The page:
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We don’t need to fight a 200-year-old battle to know who we are

It is the year 1812. Yankee soldiers, some waving gigantic versions of the Red, White, and Blue, storm northwards under the auspices of a Greater Power. As a blazing sun sets on Upper and Lower Canada, budding Canadians everywhere yield to the call to keep their True North strong and free. They bravely escort Uncle Sam out of their backyard, and chase him all the way to his, where they gloriously—but no doubt politely—burn down his White House. Once home, the Canucks tell America to go shove its Manifest Destiny, before settling down for an amiable game of Scrabble. And so, a nation is born. 

Such myth making is an age old gimmick in the toolbox of nationalists, and unfortunately, it works pretty well. The kind of fervour that comes with a nationalistic sense of a collective purpose has inspired some of the most horrific feats of the 20th century. What makes this especially tragic is how blatantly paradoxical nationalist rhetoric is. Historian David Bell put it succinctly when he wrote that nationalism “makes political claims which take the nation’s existence wholly for granted, yet it proposes programs which treat the nation as something yet unbuilt.”

It might be tempting for some Canadians to take this year, the 200- year anniversary of the War of 1812, as some sort of galvanizing historical event that should sprinkle the maple leaf with pride, and enhance Canadian identity. They will do well, however, to remember that this country is now made up of more than seven million first generation immigrants, people whose roots on this continent go back, at most, a couple of decades. Some of them have left states where the myth making in nation-building was rampant, and where the intolerance that comes with trying to constrain identities was a part of everyday life.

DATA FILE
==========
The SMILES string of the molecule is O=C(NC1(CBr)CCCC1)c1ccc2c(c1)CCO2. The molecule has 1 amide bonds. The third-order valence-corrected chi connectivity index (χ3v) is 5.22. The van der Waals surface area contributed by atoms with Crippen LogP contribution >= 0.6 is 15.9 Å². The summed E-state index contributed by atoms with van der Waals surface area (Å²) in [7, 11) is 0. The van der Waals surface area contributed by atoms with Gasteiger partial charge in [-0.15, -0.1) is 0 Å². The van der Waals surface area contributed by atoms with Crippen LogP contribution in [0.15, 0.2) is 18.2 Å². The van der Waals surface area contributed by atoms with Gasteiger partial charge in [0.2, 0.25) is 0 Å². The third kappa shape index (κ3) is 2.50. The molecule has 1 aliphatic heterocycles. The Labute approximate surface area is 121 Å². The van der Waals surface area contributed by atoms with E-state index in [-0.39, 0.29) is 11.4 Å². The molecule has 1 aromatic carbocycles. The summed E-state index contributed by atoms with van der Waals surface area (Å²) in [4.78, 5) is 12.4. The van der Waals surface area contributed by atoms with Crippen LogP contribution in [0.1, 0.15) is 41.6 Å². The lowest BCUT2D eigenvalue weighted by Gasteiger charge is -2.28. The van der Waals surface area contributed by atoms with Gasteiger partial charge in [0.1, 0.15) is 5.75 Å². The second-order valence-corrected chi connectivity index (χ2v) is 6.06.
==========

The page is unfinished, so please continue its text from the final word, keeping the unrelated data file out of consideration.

Canada’s history is a rich and exciting one to study, and certainly there are many moments of bravery and courage to celebrate. But do we need a war, one that was fought when a sizable chunk of current Canadian’s ancestors were making  their lives overseas, to strengthen or define who Canadians are? 

Choices are made when constructing identities; asking to take the War of 1812’s patriotic potential with a grain of salt is a realistic plea to find ourselves in some sort of objective reality. It is a demand to look  at what constitutes Canada today, and that is a country of immense diversity. 

A sizeable chunk of Canadians are new, and hail from far too varying histories to grasp onto 1812 as an important marker. And ‘old’ Canadians appear to celebrate these varying histories as well. A recent Environics Institute survey suggests that most Canadians feel that recent immigrants are just as likely to be good citizens as people who were born here, and that most Canadians don’t have problems with multiple identities, as manifested through dual citizenships. 

The same poll illuminates values that might indeed bind all Canadians together. Treating people equally, protecting the environment, voting in elections, and obeying Canada’s laws were among the top behaviors associated—by both ‘old’ and ‘new’ Canadians—with being a Canadian citizen. These are things we can all celebrate in 2012. 

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